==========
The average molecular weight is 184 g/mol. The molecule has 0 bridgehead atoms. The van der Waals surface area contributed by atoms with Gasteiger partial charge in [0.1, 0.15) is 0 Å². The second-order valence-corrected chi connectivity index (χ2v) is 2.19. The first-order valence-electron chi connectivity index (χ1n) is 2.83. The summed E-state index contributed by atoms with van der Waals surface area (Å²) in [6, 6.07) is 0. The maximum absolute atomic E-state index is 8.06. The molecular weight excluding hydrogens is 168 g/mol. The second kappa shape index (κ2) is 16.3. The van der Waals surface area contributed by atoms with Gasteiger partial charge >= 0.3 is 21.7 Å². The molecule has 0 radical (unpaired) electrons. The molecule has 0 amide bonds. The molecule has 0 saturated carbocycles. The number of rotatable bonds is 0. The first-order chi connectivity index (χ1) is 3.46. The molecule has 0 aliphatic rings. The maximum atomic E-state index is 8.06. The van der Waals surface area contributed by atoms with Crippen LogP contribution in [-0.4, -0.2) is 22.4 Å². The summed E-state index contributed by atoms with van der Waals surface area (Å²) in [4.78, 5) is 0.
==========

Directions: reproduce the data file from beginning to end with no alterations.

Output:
The average molecular weight is 184 g/mol. The molecule has 0 bridgehead atoms. The van der Waals surface area contributed by atoms with Gasteiger partial charge in [0.1, 0.15) is 0 Å². The second-order valence-corrected chi connectivity index (χ2v) is 2.19. The first-order valence-electron chi connectivity index (χ1n) is 2.83. The summed E-state index contributed by atoms with van der Waals surface area (Å²) in [6, 6.07) is 0. The maximum absolute atomic E-state index is 8.06. The molecular weight excluding hydrogens is 168 g/mol. The second kappa shape index (κ2) is 16.3. The van der Waals surface area contributed by atoms with Gasteiger partial charge >= 0.3 is 21.7 Å². The molecule has 0 radical (unpaired) electrons. The molecule has 0 amide bonds. The molecule has 0 saturated carbocycles. The number of rotatable bonds is 0. The first-order chi connectivity index (χ1) is 3.46. The molecule has 0 aliphatic rings. The maximum atomic E-state index is 8.06. The van der Waals surface area contributed by atoms with Crippen LogP contribution in [-0.4, -0.2) is 22.4 Å². The summed E-state index contributed by atoms with van der Waals surface area (Å²) in [4.78, 5) is 0.